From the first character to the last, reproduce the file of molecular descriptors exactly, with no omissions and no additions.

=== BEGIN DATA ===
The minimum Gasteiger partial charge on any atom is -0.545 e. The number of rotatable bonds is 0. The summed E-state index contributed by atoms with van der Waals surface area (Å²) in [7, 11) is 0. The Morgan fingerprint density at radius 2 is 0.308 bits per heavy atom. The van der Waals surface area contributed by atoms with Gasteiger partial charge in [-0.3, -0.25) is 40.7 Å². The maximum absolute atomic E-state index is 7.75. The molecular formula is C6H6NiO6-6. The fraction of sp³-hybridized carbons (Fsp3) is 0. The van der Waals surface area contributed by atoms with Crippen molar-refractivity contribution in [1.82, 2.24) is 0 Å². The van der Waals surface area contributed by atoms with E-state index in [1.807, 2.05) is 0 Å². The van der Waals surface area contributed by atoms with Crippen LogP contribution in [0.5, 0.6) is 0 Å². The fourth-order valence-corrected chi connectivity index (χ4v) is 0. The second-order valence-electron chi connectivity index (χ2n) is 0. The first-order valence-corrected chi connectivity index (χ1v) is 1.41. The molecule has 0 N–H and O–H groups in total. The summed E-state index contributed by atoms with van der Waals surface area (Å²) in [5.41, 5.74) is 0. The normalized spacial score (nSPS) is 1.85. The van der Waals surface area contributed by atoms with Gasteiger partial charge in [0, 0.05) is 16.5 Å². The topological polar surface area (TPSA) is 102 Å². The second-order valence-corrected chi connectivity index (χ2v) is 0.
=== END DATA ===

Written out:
The minimum Gasteiger partial charge on any atom is -0.545 e. The number of rotatable bonds is 0. The summed E-state index contributed by atoms with van der Waals surface area (Å²) in [7, 11) is 0. The Morgan fingerprint density at radius 2 is 0.308 bits per heavy atom. The van der Waals surface area contributed by atoms with Gasteiger partial charge in [-0.3, -0.25) is 40.7 Å². The maximum absolute atomic E-state index is 7.75. The molecular formula is C6H6NiO6-6. The fraction of sp³-hybridized carbons (Fsp3) is 0. The van der Waals surface area contributed by atoms with Crippen molar-refractivity contribution in [1.82, 2.24) is 0 Å². The van der Waals surface area contributed by atoms with E-state index in [1.807, 2.05) is 0 Å². The van der Waals surface area contributed by atoms with Crippen LogP contribution in [0.5, 0.6) is 0 Å². The fourth-order valence-corrected chi connectivity index (χ4v) is 0. The second-order valence-electron chi connectivity index (χ2n) is 0. The first-order valence-corrected chi connectivity index (χ1v) is 1.41. The molecule has 0 N–H and O–H groups in total. The summed E-state index contributed by atoms with van der Waals surface area (Å²) in [5.41, 5.74) is 0. The normalized spacial score (nSPS) is 1.85. The van der Waals surface area contributed by atoms with Gasteiger partial charge in [0, 0.05) is 16.5 Å². The topological polar surface area (TPSA) is 102 Å². The second-order valence-corrected chi connectivity index (χ2v) is 0.